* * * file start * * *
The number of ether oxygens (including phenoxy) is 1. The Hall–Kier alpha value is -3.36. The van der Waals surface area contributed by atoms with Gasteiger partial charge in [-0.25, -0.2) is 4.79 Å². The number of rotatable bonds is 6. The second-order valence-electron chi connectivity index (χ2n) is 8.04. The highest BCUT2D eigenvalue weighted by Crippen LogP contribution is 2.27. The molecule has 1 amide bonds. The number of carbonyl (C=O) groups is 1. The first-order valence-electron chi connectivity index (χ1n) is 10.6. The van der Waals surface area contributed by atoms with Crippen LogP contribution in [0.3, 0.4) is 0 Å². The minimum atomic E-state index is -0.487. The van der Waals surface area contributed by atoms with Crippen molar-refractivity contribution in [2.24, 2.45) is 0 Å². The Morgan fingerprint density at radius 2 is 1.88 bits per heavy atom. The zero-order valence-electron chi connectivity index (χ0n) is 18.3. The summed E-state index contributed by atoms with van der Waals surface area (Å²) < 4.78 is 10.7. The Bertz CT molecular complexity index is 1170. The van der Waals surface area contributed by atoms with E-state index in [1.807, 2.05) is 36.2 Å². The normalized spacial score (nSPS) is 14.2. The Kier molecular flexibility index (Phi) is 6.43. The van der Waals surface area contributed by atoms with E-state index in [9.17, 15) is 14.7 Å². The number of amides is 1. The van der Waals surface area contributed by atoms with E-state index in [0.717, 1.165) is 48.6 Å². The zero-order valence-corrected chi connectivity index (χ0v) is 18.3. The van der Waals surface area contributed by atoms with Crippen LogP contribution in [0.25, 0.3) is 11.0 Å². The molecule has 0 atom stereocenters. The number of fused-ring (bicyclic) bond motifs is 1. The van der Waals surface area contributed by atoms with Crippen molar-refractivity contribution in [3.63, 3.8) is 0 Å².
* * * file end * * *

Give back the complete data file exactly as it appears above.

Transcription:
The number of ether oxygens (including phenoxy) is 1. The Hall–Kier alpha value is -3.36. The van der Waals surface area contributed by atoms with Gasteiger partial charge in [-0.25, -0.2) is 4.79 Å². The number of rotatable bonds is 6. The second-order valence-electron chi connectivity index (χ2n) is 8.04. The highest BCUT2D eigenvalue weighted by Crippen LogP contribution is 2.27. The molecule has 1 amide bonds. The number of carbonyl (C=O) groups is 1. The first-order valence-electron chi connectivity index (χ1n) is 10.6. The van der Waals surface area contributed by atoms with Crippen LogP contribution in [0.3, 0.4) is 0 Å². The minimum atomic E-state index is -0.487. The van der Waals surface area contributed by atoms with Crippen molar-refractivity contribution in [2.24, 2.45) is 0 Å². The Morgan fingerprint density at radius 2 is 1.88 bits per heavy atom. The zero-order valence-electron chi connectivity index (χ0n) is 18.3. The summed E-state index contributed by atoms with van der Waals surface area (Å²) < 4.78 is 10.7. The Bertz CT molecular complexity index is 1170. The van der Waals surface area contributed by atoms with E-state index in [1.807, 2.05) is 36.2 Å². The normalized spacial score (nSPS) is 14.2. The Kier molecular flexibility index (Phi) is 6.43. The van der Waals surface area contributed by atoms with E-state index in [9.17, 15) is 14.7 Å². The number of amides is 1. The van der Waals surface area contributed by atoms with E-state index in [0.717, 1.165) is 48.6 Å². The zero-order valence-corrected chi connectivity index (χ0v) is 18.3. The van der Waals surface area contributed by atoms with Crippen LogP contribution in [0.25, 0.3) is 11.0 Å². The molecule has 0 atom stereocenters. The number of fused-ring (bicyclic) bond motifs is 1. The van der Waals surface area contributed by atoms with Crippen molar-refractivity contribution in [3.63, 3.8) is 0 Å².